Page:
|1832 Democratic Convention in Baltimore|
Consternation continues among Republicans heading into their convention. There remains talk of unbinding the delegates on the first ballot which would open the floor to a host of candidates and denying Trump the nomination. One figures at that point all hell would break loose and Trump would most likely run as an independent in the Fall. Whatever the case, it points to the glaring shortcomings in the primary system, not just on the Republican but also the Democratic side.
The primary system didn't emerge until the late 19th century and didn't become a major factor in the nominating process until 1972. It was an attempt to make the process more open, but it still feels like the nominee is foisted upon us by the respective party national committees. Trump's victory in the primaries is rare, but it points more to the widespread dissatisfaction with the party power brokers than it does Trump's personal appeal. To a large degree, the same could be said for Bernie Sanders' candidacy.
Americans want to be free to choose and this antiquated system doesn't allow it. Candidates have to get big money backers or have a fortune of their own to mount a serious campaign. There have been some relatively successful grass roots campaigns over the years, which is what Bernie tried to mount, but they have all fallen short. Barack Obama had substantial support among the Democratic establishment in 2008, which allowed him to overcome Hillary Clinton's early lead. Sanders was forced to work from a huge hole, due to Democratic superdelegates aligning themselves with Hillary, which he was unable to overcome.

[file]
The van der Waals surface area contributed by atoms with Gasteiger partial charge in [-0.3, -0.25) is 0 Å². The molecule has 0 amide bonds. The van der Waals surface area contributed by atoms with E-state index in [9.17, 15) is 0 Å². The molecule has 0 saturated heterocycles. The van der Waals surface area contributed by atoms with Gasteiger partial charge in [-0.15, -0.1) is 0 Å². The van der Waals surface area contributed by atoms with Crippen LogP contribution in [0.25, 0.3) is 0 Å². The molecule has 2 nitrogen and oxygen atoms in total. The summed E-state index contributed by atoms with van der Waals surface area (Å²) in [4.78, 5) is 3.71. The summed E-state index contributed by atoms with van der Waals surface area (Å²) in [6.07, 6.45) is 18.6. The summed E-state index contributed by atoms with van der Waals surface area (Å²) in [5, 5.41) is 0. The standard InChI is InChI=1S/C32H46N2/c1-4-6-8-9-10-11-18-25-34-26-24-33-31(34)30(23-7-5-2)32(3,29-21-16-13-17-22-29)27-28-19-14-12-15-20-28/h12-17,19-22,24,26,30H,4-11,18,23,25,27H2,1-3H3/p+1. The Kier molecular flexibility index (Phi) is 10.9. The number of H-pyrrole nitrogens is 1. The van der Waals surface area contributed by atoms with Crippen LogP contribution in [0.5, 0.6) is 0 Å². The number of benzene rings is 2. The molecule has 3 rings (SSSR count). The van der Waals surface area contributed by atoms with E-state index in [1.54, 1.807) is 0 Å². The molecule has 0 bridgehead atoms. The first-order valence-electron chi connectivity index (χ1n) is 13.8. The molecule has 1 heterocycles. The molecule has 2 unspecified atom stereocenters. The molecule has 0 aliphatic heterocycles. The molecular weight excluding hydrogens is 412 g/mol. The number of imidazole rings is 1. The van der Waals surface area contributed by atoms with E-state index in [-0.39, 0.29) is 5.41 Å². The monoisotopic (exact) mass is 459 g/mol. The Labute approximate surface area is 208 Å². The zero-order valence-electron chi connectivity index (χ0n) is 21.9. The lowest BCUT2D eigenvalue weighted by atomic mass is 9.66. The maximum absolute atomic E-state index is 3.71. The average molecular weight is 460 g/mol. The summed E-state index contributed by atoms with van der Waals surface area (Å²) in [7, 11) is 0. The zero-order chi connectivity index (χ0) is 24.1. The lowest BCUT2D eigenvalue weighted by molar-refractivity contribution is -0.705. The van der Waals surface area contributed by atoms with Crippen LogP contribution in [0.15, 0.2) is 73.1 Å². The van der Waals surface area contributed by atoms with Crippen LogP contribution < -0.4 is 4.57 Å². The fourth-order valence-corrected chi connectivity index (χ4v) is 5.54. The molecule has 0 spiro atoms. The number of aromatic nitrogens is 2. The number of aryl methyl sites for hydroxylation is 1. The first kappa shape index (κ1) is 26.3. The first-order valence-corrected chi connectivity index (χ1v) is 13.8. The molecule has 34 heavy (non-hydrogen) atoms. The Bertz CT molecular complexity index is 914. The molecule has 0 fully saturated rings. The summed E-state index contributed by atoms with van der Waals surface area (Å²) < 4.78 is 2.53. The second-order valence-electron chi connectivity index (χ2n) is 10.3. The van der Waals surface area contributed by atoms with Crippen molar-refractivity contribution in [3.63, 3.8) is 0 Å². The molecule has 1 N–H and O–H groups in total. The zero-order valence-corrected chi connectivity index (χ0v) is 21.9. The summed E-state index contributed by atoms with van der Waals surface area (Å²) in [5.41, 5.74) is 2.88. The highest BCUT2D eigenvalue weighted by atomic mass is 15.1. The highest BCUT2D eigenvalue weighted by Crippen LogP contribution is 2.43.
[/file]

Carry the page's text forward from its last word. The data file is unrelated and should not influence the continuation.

We went through an arduous process that started back the Spring of 2015 when the first candidates declared themselves for President. For nearly a year, these candidates vied for attention before the first primaries were held in February. Then began the process of attrition, which saw most of the candidates drop out in the first month due to lack of support and funding. All of this seems democratic on the surface, but underneath is an arcane process that had surprisingly little voter participation.